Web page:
Romans 14: Of Liberty and Scruples

Romans 14: Of Liberty and Scruples

Continuing our theme of the American mind, we now embark on the journey to self-discipline wherein we intentionally restrict ourselves from practices that are permissible but create difficulties in the consciences of others. One thing that must be established at the outset is that we are not talking about matters of sin. These are matters of liberty and conscience.

In days gone by, most Americans were willing to make personal sacrifices and sacrifice personal liberties for the sake of their neighbors or others they didn’t know. Mowing and other noisy activity would be held off until we were sure all the neighbors were awake, and no one would be disturbed. Noisy or crying children would be removed from restaurants or other public places to keep from unnecessarily disturbing others or hindering their enjoyment.

But today such is not the case. Many not only exercise their rights to the disturbance of others, they exercise their liberties for the sole purpose of tormenting others.

Tragically, this attitude has made its way into the church. “I don’t care what they think; what I’m doing isn’t wrong” has become prevalent in the thinking of many. To borrow from James, “My brethren, these things ought not so to be!”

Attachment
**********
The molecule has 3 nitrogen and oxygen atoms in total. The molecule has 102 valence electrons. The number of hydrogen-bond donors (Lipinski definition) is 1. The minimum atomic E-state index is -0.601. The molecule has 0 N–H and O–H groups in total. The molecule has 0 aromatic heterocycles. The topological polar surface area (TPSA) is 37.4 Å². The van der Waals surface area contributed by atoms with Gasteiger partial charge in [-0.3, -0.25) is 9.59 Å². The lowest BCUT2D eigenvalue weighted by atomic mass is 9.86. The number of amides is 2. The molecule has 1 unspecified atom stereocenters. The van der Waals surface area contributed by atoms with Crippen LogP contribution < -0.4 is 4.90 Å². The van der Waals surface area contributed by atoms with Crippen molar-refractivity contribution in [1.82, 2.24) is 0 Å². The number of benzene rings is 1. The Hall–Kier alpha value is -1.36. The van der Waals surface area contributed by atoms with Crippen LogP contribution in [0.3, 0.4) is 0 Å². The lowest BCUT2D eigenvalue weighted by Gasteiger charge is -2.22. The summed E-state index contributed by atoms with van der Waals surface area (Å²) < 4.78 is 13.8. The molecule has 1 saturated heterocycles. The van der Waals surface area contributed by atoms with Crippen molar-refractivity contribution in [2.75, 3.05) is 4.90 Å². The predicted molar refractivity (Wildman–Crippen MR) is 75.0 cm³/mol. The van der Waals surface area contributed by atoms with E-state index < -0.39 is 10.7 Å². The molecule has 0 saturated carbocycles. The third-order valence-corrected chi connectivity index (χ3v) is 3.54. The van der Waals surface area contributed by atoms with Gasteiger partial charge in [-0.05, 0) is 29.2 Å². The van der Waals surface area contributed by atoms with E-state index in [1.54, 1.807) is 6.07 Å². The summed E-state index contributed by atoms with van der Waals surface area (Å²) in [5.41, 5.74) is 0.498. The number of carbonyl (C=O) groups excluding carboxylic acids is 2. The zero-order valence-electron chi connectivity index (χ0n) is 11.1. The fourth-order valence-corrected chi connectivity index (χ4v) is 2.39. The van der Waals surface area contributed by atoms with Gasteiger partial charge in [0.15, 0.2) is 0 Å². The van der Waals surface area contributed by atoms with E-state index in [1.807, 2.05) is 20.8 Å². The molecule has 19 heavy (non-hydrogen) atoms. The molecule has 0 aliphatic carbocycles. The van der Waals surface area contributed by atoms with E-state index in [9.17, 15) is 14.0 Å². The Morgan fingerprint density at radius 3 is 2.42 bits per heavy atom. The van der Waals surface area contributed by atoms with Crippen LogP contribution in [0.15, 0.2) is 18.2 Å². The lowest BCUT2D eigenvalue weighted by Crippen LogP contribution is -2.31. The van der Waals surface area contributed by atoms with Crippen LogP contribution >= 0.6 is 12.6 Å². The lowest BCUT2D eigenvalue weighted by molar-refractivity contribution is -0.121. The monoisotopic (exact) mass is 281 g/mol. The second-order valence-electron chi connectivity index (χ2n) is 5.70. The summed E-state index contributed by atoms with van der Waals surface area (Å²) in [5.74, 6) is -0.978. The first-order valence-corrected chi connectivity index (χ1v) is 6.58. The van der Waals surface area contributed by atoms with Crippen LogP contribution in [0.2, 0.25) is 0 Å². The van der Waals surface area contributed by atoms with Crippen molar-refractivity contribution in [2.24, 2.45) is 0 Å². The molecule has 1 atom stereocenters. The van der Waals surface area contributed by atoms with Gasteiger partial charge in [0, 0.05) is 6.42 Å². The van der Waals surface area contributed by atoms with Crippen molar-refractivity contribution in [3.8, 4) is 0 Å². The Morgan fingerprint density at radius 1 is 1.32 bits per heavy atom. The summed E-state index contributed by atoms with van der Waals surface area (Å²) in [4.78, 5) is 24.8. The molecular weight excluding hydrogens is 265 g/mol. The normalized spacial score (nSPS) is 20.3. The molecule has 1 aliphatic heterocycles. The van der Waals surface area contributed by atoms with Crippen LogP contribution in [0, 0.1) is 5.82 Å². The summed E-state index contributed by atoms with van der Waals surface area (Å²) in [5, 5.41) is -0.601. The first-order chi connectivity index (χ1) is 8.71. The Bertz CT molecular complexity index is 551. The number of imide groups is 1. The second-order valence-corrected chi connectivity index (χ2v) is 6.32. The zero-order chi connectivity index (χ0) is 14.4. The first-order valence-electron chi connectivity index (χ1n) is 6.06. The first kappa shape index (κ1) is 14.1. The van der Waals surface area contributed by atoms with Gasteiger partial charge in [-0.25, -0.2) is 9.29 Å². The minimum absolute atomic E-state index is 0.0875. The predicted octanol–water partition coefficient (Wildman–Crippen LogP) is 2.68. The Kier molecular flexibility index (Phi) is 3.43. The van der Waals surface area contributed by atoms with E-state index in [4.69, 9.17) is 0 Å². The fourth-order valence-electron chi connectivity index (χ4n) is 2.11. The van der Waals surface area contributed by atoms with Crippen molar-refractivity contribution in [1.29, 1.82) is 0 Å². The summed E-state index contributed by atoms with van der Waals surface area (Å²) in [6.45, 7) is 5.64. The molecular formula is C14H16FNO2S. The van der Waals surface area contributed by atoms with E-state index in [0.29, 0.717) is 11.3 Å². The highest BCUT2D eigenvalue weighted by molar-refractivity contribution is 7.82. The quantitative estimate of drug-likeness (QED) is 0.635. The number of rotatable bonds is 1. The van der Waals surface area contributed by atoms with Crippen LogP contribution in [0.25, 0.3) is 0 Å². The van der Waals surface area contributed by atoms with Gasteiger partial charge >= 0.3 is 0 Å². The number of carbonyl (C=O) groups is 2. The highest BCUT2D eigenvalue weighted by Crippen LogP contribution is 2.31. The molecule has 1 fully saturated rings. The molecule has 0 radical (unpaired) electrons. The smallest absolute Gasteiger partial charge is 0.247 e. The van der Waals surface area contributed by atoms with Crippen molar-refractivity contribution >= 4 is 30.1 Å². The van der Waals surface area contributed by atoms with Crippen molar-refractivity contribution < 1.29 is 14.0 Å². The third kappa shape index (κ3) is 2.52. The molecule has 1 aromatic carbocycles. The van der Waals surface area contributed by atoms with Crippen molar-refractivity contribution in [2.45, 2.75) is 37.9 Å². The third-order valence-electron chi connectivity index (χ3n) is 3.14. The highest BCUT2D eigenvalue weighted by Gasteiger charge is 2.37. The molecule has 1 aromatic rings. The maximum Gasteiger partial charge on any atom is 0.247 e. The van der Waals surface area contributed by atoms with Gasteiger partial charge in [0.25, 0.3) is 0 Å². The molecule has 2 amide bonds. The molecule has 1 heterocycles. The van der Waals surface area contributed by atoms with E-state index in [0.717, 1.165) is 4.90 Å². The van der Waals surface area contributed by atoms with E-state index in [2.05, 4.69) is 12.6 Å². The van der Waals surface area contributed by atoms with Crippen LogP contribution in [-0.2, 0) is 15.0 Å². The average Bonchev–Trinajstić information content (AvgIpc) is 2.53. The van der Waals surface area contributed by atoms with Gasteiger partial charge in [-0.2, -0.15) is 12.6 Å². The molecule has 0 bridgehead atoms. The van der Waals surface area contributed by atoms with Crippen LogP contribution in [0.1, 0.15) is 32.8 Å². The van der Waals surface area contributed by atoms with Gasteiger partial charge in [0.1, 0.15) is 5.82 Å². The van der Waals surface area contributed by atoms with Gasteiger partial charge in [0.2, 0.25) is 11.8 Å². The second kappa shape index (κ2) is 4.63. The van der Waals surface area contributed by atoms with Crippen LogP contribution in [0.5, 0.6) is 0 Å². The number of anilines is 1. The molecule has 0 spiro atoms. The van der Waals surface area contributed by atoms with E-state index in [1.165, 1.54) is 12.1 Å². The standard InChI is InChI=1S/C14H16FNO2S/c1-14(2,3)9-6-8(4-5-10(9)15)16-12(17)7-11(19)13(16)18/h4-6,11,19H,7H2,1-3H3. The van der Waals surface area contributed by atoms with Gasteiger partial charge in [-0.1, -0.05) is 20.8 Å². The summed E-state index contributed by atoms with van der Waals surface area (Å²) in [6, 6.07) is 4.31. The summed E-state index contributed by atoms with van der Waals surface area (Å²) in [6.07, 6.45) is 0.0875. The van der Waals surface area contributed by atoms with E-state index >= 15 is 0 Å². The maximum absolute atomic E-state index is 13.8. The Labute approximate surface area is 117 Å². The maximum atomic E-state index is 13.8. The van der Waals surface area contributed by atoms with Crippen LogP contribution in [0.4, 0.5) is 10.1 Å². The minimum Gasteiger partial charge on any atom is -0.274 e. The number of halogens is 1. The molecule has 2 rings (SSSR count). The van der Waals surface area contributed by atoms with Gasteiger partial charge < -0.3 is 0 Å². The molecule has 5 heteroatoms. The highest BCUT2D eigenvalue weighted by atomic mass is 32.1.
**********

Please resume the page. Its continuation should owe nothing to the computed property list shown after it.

Paul warns both sides that, in matters of liberty and conscience, neither is to think ill of those “on the other side.” Those who believed they had liberty to eat meat (and they did have such liberty) were not to look down on those who were vegetarians, neither were vegetarians to look down on those who ate meat.

This matter continued to the observance of days. Some Jews (or Gentiles) might observe or hold as higher some of their previous holy days, while others (Jew or Gentile) might consider no or all former days alike. To quote Moses Lard, “Both were right, and neither wrong. And so is it, so far as the New Testament is concerned, even now” (Commentary on Romans, p 417).

This being the case, we should permit our fellow Christians the right to observe some days (e.g. Christmas as Jesus’ day of birth) unto themselves without the slightest hint of disapproval or condescension, while at the same time permitting others not to observe it at all. Each one serves the Lord according to the liberty and dictates of his own conscience and scruples.

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